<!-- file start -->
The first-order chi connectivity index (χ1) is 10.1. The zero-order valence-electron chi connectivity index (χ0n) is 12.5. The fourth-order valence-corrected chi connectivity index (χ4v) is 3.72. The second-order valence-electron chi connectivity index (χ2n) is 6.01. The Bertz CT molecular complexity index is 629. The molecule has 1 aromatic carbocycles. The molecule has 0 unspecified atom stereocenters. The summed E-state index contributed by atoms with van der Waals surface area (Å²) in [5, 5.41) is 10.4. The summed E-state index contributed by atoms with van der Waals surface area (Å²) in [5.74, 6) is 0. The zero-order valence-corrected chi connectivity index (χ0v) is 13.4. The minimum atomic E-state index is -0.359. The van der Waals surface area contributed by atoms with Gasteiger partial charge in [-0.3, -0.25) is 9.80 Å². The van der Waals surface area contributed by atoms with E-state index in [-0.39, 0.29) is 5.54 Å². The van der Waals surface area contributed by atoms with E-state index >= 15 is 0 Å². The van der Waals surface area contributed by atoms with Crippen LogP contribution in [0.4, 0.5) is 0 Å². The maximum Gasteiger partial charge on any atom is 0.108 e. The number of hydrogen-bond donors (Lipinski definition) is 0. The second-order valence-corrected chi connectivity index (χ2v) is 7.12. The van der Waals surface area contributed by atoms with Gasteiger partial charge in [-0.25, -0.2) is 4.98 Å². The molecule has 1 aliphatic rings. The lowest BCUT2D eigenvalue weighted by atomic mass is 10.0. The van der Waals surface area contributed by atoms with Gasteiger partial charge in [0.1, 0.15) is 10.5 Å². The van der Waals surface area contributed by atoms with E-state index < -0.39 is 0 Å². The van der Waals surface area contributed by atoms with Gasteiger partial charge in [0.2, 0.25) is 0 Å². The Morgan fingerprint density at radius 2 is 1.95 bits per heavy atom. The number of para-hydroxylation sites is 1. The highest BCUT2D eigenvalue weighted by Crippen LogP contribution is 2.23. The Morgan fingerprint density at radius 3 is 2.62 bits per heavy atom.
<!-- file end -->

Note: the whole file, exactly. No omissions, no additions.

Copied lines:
The first-order chi connectivity index (χ1) is 10.1. The zero-order valence-electron chi connectivity index (χ0n) is 12.5. The fourth-order valence-corrected chi connectivity index (χ4v) is 3.72. The second-order valence-electron chi connectivity index (χ2n) is 6.01. The Bertz CT molecular complexity index is 629. The molecule has 1 aromatic carbocycles. The molecule has 0 unspecified atom stereocenters. The summed E-state index contributed by atoms with van der Waals surface area (Å²) in [5, 5.41) is 10.4. The summed E-state index contributed by atoms with van der Waals surface area (Å²) in [5.74, 6) is 0. The zero-order valence-corrected chi connectivity index (χ0v) is 13.4. The minimum atomic E-state index is -0.359. The van der Waals surface area contributed by atoms with Gasteiger partial charge in [-0.3, -0.25) is 9.80 Å². The van der Waals surface area contributed by atoms with E-state index in [-0.39, 0.29) is 5.54 Å². The van der Waals surface area contributed by atoms with E-state index >= 15 is 0 Å². The van der Waals surface area contributed by atoms with Crippen LogP contribution in [0.4, 0.5) is 0 Å². The maximum Gasteiger partial charge on any atom is 0.108 e. The number of hydrogen-bond donors (Lipinski definition) is 0. The second-order valence-corrected chi connectivity index (χ2v) is 7.12. The van der Waals surface area contributed by atoms with Gasteiger partial charge in [-0.25, -0.2) is 4.98 Å². The molecule has 1 aliphatic rings. The lowest BCUT2D eigenvalue weighted by atomic mass is 10.0. The van der Waals surface area contributed by atoms with Gasteiger partial charge in [0.1, 0.15) is 10.5 Å². The van der Waals surface area contributed by atoms with E-state index < -0.39 is 0 Å². The van der Waals surface area contributed by atoms with Gasteiger partial charge in [0.2, 0.25) is 0 Å². The Morgan fingerprint density at radius 2 is 1.95 bits per heavy atom. The number of para-hydroxylation sites is 1. The highest BCUT2D eigenvalue weighted by Crippen LogP contribution is 2.23. The Morgan fingerprint density at radius 3 is 2.62 bits per heavy atom.